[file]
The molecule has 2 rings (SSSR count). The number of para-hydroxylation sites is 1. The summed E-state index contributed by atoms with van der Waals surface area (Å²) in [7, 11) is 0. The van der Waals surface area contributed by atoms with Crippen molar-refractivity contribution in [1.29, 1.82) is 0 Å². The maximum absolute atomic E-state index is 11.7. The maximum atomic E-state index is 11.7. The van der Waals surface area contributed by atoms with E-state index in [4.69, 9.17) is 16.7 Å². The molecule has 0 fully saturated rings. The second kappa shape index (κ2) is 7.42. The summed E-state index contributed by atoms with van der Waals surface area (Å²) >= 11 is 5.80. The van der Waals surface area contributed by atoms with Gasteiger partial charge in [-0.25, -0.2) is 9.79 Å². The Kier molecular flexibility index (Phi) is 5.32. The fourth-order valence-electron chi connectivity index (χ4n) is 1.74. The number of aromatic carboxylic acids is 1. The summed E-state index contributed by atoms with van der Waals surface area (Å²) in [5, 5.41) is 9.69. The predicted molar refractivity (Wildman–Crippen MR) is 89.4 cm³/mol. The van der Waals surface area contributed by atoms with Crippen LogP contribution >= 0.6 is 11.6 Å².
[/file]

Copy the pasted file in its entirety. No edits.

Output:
The molecule has 2 rings (SSSR count). The number of para-hydroxylation sites is 1. The summed E-state index contributed by atoms with van der Waals surface area (Å²) in [7, 11) is 0. The van der Waals surface area contributed by atoms with Crippen molar-refractivity contribution in [1.29, 1.82) is 0 Å². The maximum absolute atomic E-state index is 11.7. The maximum atomic E-state index is 11.7. The van der Waals surface area contributed by atoms with E-state index in [4.69, 9.17) is 16.7 Å². The molecule has 0 fully saturated rings. The second kappa shape index (κ2) is 7.42. The summed E-state index contributed by atoms with van der Waals surface area (Å²) >= 11 is 5.80. The van der Waals surface area contributed by atoms with Gasteiger partial charge in [-0.25, -0.2) is 9.79 Å². The Kier molecular flexibility index (Phi) is 5.32. The fourth-order valence-electron chi connectivity index (χ4n) is 1.74. The number of aromatic carboxylic acids is 1. The summed E-state index contributed by atoms with van der Waals surface area (Å²) in [5, 5.41) is 9.69. The predicted molar refractivity (Wildman–Crippen MR) is 89.4 cm³/mol. The van der Waals surface area contributed by atoms with Crippen LogP contribution >= 0.6 is 11.6 Å².